Growth Can Be The Reason Why Your Business Fails

Dear Reader,

I often tell people to start small with their first investment or when starting a business. However, let me be clear that this doesn’t mean you should think small. Quite the opposite—you should think big when it comes to where you want to go and what you plan to achieve. But that doesn’t mean you have to “be big” to be successful. To me, success is being in control of my life without anyone telling me what to do. It means having regular, passive income so that I can spend my time and money how I please…without working at a job or worrying about my financial future.

When I formulated my plans to build my first business, my rich dad was adamant about the spirit with which I undertook this new adventure. “You build a business because of the challenge,” he said. “You build a business because it is exciting, it’s challenging, and it will require everything you’ve got to make it successful.”

Rich dad also wanted me to build a business in order to find my entrepreneurial spirit. “The world is filled with people with great ideas,” he said, “but only a few people earn great fortunes from their great ideas.”

He encouraged me to start a business, any business, no matter whether I liked the product or not. He was not concerned about whether I failed. He simply wanted me to start. One of his favorite quotes from Albert Einstein was, “Great spirits have always encountered violent opposition from mediocre minds.” He wanted me to start a business simply so I could challenge my mediocre mind and develop my entrepreneurial spirit.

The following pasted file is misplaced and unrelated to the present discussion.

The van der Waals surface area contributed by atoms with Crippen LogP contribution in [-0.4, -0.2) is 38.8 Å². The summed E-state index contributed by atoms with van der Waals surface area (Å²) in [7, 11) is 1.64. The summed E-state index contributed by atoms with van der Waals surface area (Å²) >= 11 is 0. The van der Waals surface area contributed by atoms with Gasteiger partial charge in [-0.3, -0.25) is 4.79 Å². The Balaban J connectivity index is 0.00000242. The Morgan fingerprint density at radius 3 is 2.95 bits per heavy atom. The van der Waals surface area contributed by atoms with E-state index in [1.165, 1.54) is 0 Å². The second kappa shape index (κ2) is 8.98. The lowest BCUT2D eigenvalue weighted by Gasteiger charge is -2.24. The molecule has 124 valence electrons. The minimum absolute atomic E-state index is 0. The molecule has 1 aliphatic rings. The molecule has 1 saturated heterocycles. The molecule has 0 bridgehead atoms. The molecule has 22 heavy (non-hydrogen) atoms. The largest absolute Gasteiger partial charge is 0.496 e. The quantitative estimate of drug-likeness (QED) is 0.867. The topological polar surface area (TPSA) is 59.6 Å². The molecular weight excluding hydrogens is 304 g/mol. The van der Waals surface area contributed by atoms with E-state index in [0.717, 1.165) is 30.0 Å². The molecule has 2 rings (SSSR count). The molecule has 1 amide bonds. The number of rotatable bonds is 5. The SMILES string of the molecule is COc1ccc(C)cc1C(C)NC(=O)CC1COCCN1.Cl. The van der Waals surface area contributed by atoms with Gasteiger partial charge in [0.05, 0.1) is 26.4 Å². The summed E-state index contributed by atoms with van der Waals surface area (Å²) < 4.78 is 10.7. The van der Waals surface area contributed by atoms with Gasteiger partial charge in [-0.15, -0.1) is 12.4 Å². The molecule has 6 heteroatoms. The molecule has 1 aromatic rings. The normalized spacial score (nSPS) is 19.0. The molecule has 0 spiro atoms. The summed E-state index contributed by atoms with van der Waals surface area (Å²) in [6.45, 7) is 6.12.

That being said, while money is important, it’s not the primary motivating factor for building a business. I think the question, “Why would you start a business?” can be best answered by asking the same question in another way. “Why would you keep playing the game of golf?” The answer is found in the spirit of the game.

In the age of entrepreneurship, developments in technology, the economy, and resources available it seems to me that everyone wants to be an entrepreneur. But what separates those who are successful from those who ultimately fail?

I believe all of these businesses are failing, not because of competition, not because of bad products, not because of the market, but because they could not sustain the resources required for their rapid growth.

Follow Your Mission

It’s very hard to run a profitable business when you’re running a growth-focused business. When you’re running a growth-focused business, you’re forsaking profit now in the hopes that you will have more profit later. It can sometimes pay off, but not all the time.

I know small isn’t cool, small isn’t sexy, and small doesn’t satisfy a lot of egos. There is a lot of pressure to go big and to grow. There’s a social stigma out there that is all about “go big or go home.”

Some entrepreneurs are always chasing more and more and it’s something they can never reach. Think about it like a line on the horizon that we can run towards and we’re gonna get sweaty, and need to drink some water, but we’re never gonna get there.